The chair of a task force to study the future of Veishea at Iowa State University says ending the event is definitely an option. The annual spring-time celebration on the ISU campus was cut short last week when violence erupted on the morning of April 9 in the Campustown area of Ames. Students flipped over cars, ripped out street signs, knocked over light poles, and threw rocks and beer cans at police.
ISU senior vice president for student affairs Tom Hill witnessed the riot. He was shocked, because violent acts during Veishea in past years occurred during the weekend and mostly involved non-students. “I was taken aback a little bit because it was on a Tuesday night and based on my observations, it was our students,” Hill says. “That was really difficult for me to come to grips with right away.”
ISU President Steven Leath has appointed Hill to chair a task force with 18 other members, who will study Veishea and “assess its role and relevance for the future.” Hill says ending the 92-year-old tradition is a possibility. “When you look at all of the history and everything, if you’re going to be open, you have to say that’s one of the possibilities. But, there are also some other possibilities,” Hill says. “You have to go into it and let the facts lead you to where they lead.”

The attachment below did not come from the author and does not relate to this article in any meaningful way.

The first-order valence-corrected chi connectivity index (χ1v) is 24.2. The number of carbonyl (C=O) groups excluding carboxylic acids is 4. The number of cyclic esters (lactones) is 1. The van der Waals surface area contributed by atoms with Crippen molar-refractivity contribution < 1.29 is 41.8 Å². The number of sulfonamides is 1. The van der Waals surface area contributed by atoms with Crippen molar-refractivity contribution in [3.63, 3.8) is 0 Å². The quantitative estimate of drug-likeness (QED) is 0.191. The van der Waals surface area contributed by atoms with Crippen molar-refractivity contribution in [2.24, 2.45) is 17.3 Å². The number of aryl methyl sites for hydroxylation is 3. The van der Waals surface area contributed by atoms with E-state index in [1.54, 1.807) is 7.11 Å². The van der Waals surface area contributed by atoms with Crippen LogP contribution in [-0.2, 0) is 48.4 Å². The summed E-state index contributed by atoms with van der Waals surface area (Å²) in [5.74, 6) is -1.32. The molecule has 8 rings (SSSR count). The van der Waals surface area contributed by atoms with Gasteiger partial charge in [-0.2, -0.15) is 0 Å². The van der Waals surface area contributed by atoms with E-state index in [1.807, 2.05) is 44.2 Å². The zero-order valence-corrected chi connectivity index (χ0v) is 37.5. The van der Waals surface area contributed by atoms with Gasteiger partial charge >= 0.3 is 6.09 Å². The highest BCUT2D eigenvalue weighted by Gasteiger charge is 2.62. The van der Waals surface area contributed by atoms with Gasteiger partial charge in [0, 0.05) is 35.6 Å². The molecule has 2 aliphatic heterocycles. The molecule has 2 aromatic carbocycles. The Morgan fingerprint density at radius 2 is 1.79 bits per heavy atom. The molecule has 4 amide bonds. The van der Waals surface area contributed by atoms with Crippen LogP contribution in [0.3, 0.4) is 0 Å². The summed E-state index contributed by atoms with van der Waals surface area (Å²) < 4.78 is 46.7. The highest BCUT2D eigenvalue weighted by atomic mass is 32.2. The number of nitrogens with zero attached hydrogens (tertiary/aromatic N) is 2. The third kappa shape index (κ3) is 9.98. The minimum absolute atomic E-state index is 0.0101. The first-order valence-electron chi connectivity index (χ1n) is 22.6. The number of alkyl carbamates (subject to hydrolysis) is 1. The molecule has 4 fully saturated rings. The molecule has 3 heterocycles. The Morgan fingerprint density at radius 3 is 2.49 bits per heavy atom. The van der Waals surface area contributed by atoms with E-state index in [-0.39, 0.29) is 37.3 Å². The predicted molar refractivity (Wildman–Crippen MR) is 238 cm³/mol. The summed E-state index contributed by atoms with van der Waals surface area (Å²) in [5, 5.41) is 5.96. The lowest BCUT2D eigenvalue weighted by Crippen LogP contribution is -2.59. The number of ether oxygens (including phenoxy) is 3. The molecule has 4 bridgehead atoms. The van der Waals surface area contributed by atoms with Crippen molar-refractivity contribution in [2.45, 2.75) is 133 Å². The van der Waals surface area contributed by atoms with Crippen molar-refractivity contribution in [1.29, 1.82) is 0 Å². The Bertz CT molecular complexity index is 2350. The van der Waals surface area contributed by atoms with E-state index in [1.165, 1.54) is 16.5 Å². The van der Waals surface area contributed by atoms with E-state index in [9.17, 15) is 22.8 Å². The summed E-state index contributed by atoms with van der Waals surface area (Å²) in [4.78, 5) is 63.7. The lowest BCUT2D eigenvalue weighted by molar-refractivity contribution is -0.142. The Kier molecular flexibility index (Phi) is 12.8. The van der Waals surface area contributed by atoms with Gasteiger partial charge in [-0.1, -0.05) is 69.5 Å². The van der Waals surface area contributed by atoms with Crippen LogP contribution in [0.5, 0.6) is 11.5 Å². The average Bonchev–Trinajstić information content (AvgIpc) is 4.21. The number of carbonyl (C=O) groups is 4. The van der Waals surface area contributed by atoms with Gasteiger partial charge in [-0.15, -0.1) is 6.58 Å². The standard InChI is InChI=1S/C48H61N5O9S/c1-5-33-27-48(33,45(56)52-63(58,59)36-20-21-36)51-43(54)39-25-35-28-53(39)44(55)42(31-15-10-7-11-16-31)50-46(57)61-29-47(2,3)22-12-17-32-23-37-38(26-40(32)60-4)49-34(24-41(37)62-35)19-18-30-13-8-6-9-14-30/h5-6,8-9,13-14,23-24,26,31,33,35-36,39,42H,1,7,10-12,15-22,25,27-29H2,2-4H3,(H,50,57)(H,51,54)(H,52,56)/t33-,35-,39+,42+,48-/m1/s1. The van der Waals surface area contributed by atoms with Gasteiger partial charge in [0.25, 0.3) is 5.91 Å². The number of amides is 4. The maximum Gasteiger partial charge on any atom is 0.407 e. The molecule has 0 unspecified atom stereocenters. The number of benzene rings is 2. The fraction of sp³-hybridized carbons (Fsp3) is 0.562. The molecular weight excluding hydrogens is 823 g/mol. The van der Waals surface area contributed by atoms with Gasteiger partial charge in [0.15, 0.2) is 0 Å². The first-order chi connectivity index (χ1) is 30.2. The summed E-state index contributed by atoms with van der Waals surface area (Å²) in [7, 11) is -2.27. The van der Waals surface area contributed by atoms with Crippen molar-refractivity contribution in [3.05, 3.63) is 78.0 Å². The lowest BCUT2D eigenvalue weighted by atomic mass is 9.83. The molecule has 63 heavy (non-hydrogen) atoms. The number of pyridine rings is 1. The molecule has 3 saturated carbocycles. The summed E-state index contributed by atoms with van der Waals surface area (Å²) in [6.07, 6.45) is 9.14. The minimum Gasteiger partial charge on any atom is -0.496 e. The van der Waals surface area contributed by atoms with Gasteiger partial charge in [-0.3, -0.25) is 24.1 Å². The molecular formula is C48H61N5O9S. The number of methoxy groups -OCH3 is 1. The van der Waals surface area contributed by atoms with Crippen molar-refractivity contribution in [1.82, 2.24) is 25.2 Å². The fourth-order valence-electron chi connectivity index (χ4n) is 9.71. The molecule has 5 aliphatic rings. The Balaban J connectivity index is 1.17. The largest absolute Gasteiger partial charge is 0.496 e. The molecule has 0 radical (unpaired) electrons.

Leath has asked the task force to provide him with a recommendation by the end of June. “We’re on a very tight timeline,” Hill acknowledged. “We’ve got to be very well prepared for the meetings.”
Veishea has been marred by riots over its lengthy history. In 1997, a young man was stabbed to death in a fight outside a fraternity house. Riots in 2004 led then-ISU President Greg Geoffroy to suspend Veishea in 2005.